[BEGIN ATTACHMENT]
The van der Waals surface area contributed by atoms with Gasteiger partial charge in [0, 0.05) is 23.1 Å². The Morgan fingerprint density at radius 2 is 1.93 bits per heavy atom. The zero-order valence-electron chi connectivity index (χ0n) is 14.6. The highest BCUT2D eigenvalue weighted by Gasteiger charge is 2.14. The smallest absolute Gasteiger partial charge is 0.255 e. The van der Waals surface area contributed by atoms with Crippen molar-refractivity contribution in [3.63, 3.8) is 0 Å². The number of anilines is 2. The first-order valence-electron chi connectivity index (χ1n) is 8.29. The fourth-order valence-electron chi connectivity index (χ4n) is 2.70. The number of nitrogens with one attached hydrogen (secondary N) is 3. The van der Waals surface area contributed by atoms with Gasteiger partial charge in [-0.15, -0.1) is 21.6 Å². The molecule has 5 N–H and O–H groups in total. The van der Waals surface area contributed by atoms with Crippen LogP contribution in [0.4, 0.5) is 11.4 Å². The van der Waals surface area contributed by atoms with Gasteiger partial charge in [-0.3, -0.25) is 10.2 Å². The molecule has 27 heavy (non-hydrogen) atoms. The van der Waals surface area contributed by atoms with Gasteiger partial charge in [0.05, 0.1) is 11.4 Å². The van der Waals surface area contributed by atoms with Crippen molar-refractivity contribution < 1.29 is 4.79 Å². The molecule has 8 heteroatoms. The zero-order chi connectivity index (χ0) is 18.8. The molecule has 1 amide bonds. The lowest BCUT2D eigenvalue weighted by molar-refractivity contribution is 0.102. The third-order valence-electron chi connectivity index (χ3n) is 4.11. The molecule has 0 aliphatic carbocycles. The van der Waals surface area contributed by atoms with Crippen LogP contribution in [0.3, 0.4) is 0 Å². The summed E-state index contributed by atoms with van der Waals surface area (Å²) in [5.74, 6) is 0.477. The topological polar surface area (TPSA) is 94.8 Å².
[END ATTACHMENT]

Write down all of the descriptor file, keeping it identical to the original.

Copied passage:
The van der Waals surface area contributed by atoms with Gasteiger partial charge in [0, 0.05) is 23.1 Å². The Morgan fingerprint density at radius 2 is 1.93 bits per heavy atom. The zero-order valence-electron chi connectivity index (χ0n) is 14.6. The highest BCUT2D eigenvalue weighted by Gasteiger charge is 2.14. The smallest absolute Gasteiger partial charge is 0.255 e. The van der Waals surface area contributed by atoms with Crippen molar-refractivity contribution in [3.63, 3.8) is 0 Å². The number of anilines is 2. The first-order valence-electron chi connectivity index (χ1n) is 8.29. The fourth-order valence-electron chi connectivity index (χ4n) is 2.70. The number of nitrogens with one attached hydrogen (secondary N) is 3. The van der Waals surface area contributed by atoms with Gasteiger partial charge in [-0.15, -0.1) is 21.6 Å². The molecule has 5 N–H and O–H groups in total. The van der Waals surface area contributed by atoms with Crippen LogP contribution in [0.4, 0.5) is 11.4 Å². The van der Waals surface area contributed by atoms with Gasteiger partial charge in [-0.3, -0.25) is 10.2 Å². The molecule has 27 heavy (non-hydrogen) atoms. The van der Waals surface area contributed by atoms with Gasteiger partial charge in [0.05, 0.1) is 11.4 Å². The van der Waals surface area contributed by atoms with Crippen molar-refractivity contribution < 1.29 is 4.79 Å². The molecule has 8 heteroatoms. The zero-order chi connectivity index (χ0) is 18.8. The molecule has 1 amide bonds. The lowest BCUT2D eigenvalue weighted by molar-refractivity contribution is 0.102. The third-order valence-electron chi connectivity index (χ3n) is 4.11. The molecule has 0 aliphatic carbocycles. The van der Waals surface area contributed by atoms with Crippen LogP contribution in [0.3, 0.4) is 0 Å². The summed E-state index contributed by atoms with van der Waals surface area (Å²) in [5.74, 6) is 0.477. The topological polar surface area (TPSA) is 94.8 Å².